If your anxiety is due to an anxiety disorder, some mental health professionals may also recommend medication or other treatments to help you manage anxiety.
Some workplaces offer benefits that include mental health care. You can check your benefits package or speak with someone in your organization’s human resources office to see if resources are available to you through your employer or health insurance.
No matter how perfect someone’s life looks from the outside, everyone has bad days. It’s important to remember that you can’t control other people, things that trigger your anxiety, or even anxiety itself. Accept what you can’t change, and remember to be gentle with yourself.
It’s OK not to feel 100% all the time. When you get caught in an anxious loop where you’re thinking negative thoughts about yourself, remember that you deserve grace, patience, and kindness, too.
Sometimes, the best thing to do for yourself is start fresh. If you’re truly unhappy in your job and nothing you’ve done has improved the situation, it may be time to look for a new job. No job is worth more than your mental health and well-being.
If you’re working in a toxic environment, hate your job, or feel intense anxiety no matter what you try, it’s OK to give yourself permission to move on.
You could even channel your anxiety into envisioning what kind of workplace, lifestyle, or job might be less anxiety-provoking for you. Try using that as a starting point when you explore other opportunities.
Work anxiety can have a big impact on your daily life and well-being, but it doesn’t have to be all-consuming. Using strategies to help you manage your anxiety can go a long way in reducing anxiety’s impact on your mind and body.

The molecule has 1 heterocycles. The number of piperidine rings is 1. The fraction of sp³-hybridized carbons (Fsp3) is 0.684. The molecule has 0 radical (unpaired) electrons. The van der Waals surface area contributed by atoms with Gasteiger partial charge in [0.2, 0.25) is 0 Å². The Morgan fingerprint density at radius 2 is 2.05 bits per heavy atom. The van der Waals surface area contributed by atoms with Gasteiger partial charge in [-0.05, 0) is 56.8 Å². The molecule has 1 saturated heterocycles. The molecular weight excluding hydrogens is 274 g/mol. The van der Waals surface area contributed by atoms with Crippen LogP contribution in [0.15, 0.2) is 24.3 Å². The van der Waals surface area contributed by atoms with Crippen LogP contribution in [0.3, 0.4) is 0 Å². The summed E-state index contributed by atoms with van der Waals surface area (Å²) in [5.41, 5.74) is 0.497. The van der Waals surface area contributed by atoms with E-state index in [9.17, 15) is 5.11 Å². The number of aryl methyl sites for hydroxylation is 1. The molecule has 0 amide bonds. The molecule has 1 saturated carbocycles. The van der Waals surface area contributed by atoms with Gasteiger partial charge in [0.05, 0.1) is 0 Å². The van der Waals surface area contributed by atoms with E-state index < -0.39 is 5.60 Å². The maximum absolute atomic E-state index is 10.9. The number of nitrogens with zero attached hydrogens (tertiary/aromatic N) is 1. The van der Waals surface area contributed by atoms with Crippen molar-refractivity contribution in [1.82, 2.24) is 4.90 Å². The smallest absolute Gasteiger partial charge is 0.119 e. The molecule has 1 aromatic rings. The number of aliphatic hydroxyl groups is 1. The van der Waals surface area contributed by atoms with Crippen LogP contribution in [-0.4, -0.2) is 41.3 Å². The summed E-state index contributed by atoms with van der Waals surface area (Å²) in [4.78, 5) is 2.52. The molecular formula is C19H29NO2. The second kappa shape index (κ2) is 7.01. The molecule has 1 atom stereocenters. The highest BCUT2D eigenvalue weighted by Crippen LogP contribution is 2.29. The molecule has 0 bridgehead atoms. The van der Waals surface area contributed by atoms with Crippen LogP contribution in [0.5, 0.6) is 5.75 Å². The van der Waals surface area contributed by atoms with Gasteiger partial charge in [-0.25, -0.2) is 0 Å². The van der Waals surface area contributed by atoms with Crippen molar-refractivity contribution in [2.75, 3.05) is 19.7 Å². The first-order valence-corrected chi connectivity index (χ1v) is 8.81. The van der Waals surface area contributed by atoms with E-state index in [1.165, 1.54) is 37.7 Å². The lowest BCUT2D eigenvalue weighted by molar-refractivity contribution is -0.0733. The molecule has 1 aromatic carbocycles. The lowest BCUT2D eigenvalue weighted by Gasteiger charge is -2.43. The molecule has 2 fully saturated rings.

If you’re struggling with work anxiety, support is out there. Some helpful organizations and resources for work anxiety include:
- Anxiety and Depression Association of America (ADAA). This online resource can help you locate a licensed mental health professional in your area who specializes in helping people with anxiety.
- Anxiety Resource Center. This not-for-profit organization is dedicated to educating people about how to live with anxiety and how to overcome it. It includes information about addressing anxiety in the workplace.
- National Alliance on Mental Illness (NAMI). This large, grassroots mental health organization is dedicated to building better lives for Americans with mental health conditions. NAMI has a helpline staffed with trained volunteers to help answer questions, offer support, and provide practical next steps.